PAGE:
We must work to ensure our food and drink industry continues to thrive

File photo dated 18/01/11 of grocery shopping purchased from a supermarket, as Britain's supermarkets are facing calls for a competition inquiry after Which? accused firms of ripping off shoppers with misleading and confusing prices. PRESS ASSOCIATION Photo. Issue date: Tuesday April 21, 2015. In its super-complaint to the Competition and Markets Authority (CMA), the consumer group said retailers were creating the illusion of savings through the use of multi-buys, shrinking products and baffling sales offers. See PA story CITY Grocers. Photo credit should read: Gareth Fuller/PA Wire
File photo dated 18/01/11 of grocery shopping purchased from a supermarket, as Britain's supermarkets are facing calls for a competition inquiry after Which? accused firms of ripping off shoppers with misleading and confusing prices. PRESS ASSOCIATION Photo. Issue date: Tuesday April 21, 2015. In its super-complaint to the Competition and Markets Authority (CMA), the consumer group said retailers were creating the illusion of savings through the use of multi-buys, shrinking products and baffling sales offers. See PA story CITY Grocers. Photo credit should read: Gareth Fuller/PA Wire
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Scotland’s food and drink manufacturers are world renowned for their high-quality, nutritious products. These companies are also a key part of the Scottish economy – they have an annual turnover of around £9.7 billion and provide 45,000 jobs.

Businesses have to work exceptionally hard to succeed in these turbulent times. That hard work is not made easier by a constant stream of policy initiatives and regulations from Holyrood and Westminster. I want to take this chance to highlight a few of the issues businesses have to face.

David Thomson, CEO, Food and Drink Federation (FDF) Scotland

David Thomson, CEO, Food and Drink Federation (FDF) Scotland

Where to start? You will have noticed that the cost of your weekly shop has increased. Since the UK voted to leave the European Union markets have reacted, exchange rates have fluctuated, leading to the increased cost of ingredients. Many retail businesses and manufacturers need to import ingredients, materials or products into the UK from the EU or further afield. Companies can’t always afford to absorb these increased costs and may need to increase the price of the finished product.

Many food and drink companies export their products. In fact, in 2017 food and drink exports from Scotland increased by 11 per cent to £6bn, which is great news. But exporting can be complicated with different rules and paperwork needed for different countries. And it can be very costly. For example if you ship some of our great primary produce like beef, lamb or pork you may need to pay hundreds of pounds for a vet certification for each shipment, whether you’re shipping one or 1,000. And there is of course ongoing uncertainty around the UK’s future trade agreements with the EU.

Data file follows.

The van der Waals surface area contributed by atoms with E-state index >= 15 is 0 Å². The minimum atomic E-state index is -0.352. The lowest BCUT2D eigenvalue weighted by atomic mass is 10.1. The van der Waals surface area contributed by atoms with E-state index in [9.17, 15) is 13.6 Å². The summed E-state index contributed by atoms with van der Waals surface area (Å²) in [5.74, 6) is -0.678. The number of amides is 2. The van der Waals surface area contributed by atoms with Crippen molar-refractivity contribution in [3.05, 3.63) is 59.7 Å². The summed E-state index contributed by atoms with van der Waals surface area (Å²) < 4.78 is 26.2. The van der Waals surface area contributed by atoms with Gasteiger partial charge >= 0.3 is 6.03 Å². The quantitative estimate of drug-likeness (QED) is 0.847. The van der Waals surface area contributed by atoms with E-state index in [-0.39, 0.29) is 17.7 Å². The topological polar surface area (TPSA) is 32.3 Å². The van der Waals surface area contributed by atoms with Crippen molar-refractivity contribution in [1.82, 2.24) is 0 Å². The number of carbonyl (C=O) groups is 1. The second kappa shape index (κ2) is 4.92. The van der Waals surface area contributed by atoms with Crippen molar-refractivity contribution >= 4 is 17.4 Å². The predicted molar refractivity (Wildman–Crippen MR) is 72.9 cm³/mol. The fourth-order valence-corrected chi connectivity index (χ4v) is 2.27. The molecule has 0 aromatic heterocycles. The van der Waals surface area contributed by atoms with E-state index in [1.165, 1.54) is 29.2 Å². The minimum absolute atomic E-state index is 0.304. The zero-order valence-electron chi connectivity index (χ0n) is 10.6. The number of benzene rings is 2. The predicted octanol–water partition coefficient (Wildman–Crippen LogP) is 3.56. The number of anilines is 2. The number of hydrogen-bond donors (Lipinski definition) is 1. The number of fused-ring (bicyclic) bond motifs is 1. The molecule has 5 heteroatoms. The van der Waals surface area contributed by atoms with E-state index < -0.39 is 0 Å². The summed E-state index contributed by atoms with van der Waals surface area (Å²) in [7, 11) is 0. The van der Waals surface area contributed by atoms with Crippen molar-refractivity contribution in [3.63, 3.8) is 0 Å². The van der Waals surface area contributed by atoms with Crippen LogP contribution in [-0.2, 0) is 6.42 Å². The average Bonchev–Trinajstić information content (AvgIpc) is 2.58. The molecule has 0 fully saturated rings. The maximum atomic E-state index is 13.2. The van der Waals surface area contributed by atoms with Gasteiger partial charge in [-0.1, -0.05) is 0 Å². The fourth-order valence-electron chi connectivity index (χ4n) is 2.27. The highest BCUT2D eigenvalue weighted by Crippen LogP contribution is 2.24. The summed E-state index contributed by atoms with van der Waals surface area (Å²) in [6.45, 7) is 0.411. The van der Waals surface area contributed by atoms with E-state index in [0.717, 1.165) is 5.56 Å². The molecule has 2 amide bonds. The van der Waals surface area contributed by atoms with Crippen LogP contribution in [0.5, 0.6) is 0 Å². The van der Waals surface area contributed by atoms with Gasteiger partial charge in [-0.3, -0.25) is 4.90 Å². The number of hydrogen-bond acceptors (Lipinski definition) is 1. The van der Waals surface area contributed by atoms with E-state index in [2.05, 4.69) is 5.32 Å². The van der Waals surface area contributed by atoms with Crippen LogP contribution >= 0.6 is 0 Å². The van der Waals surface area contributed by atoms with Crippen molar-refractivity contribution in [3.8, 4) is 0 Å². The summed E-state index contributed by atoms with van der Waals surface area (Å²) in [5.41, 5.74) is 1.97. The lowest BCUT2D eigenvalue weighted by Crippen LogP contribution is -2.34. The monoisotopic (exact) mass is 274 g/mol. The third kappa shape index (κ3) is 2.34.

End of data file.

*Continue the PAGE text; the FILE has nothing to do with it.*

Our food and drink manufacturers are facing skills shortages – around 19,000 new job opportunities are forecast over the next 10 years and the majority of these will require highly skilled individuals. On top of that the national minimum wage has increased and some of our larger companies have to pay an apprenticeship levy which is a tax on businesses and in Scotland – businesses cannot even see a direct benefit of the levy coming straight back to them.

You will know that the Scottish Government has consulted on a draft Diet and Obesity Strategy. Our members take their role in tackling obesity very seriously, but they have real concerns about the impact of this strategy on their businesses. For example, the Scottish Government has suggested a number of proposed measures including restrictions on promotions and advertising and changes to labelling. Not only that but the UK government has put in place the Soft Drinks Industry Levy and are working on a sugars reduction drive, to reduce sugar content in products by 20 per cent by 2020. If there are different policies and regulations in Scotland to the rest of the UK it will make it more costly and difficult to do business here.

The Scottish Government is pressing ahead with scoping a deposit return system (DRS) for drinks containers in Scotland. And the Department for Environment, Food and Rural Affairs (DEFRA) recently announced they will consult on a potential DRS in England. Can you imagine having different systems in place in Scotland, England and other devolved nations?

Smaller businesses tell us that it is difficult to supply products to the public sector. Contracts to supply schools are written in such a way that don’t allow for fluctuations in raw material prices – yet there is a government drive to source local.

To ensure food is safe and consumers have trust in the foods they are eating, food and drink companies see the importance of factory audits. But despite the British Retail Consortium and SALSA accreditation schemes, these companies are often also audited by their customers individually, local authorities, regulators and if you export, other countries may also audit you. This is costly and time consuming.

We all need to work together to ensure our vital food and drink industry continues to thrive. But it is a trying time for all businesses, and at times it seems that Scotland’s food and drink success comes despite government policy and regulation. At FDF Scotland we represent our members to the Scottish Government and UK government, Food Standards Scotland and many others. We fight to ensure regulation is evidence based and that food and drink manufacturers have the best operating environment possible. To be even stronger, we need even more members to join us and support our work.

David Thomson, CEO, Food and Drink Federation (FDF) Scotland